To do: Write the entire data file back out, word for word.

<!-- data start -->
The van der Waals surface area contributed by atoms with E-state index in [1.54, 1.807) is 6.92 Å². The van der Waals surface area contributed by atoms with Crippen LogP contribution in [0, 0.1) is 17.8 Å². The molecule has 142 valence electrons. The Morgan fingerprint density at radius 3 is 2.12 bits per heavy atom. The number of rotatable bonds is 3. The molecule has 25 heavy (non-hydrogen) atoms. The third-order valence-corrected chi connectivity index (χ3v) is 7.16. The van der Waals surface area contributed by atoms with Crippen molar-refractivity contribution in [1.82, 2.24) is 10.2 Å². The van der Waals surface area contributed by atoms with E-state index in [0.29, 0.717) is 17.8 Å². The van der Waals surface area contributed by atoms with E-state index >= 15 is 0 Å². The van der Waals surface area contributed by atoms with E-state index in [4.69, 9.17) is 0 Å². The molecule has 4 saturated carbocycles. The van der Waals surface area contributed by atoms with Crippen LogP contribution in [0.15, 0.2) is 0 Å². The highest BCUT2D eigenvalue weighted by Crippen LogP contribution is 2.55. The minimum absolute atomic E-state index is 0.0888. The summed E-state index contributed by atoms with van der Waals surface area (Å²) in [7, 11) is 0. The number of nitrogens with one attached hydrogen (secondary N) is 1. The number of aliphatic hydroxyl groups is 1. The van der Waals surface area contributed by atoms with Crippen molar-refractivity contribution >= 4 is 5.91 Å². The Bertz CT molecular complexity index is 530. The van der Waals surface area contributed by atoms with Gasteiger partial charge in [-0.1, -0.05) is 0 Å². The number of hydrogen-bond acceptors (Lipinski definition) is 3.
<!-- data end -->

The van der Waals surface area contributed by atoms with E-state index in [1.54, 1.807) is 6.92 Å². The van der Waals surface area contributed by atoms with Crippen LogP contribution in [0, 0.1) is 17.8 Å². The molecule has 142 valence electrons. The Morgan fingerprint density at radius 3 is 2.12 bits per heavy atom. The number of rotatable bonds is 3. The molecule has 25 heavy (non-hydrogen) atoms. The third-order valence-corrected chi connectivity index (χ3v) is 7.16. The van der Waals surface area contributed by atoms with Crippen molar-refractivity contribution in [1.82, 2.24) is 10.2 Å². The van der Waals surface area contributed by atoms with E-state index in [0.29, 0.717) is 17.8 Å². The van der Waals surface area contributed by atoms with E-state index >= 15 is 0 Å². The van der Waals surface area contributed by atoms with E-state index in [4.69, 9.17) is 0 Å². The molecule has 4 saturated carbocycles. The van der Waals surface area contributed by atoms with Crippen LogP contribution in [0.15, 0.2) is 0 Å². The highest BCUT2D eigenvalue weighted by Crippen LogP contribution is 2.55. The minimum absolute atomic E-state index is 0.0888. The summed E-state index contributed by atoms with van der Waals surface area (Å²) in [7, 11) is 0. The number of nitrogens with one attached hydrogen (secondary N) is 1. The number of aliphatic hydroxyl groups is 1. The van der Waals surface area contributed by atoms with Crippen molar-refractivity contribution >= 4 is 5.91 Å². The Bertz CT molecular complexity index is 530. The van der Waals surface area contributed by atoms with Gasteiger partial charge in [-0.1, -0.05) is 0 Å². The number of hydrogen-bond acceptors (Lipinski definition) is 3.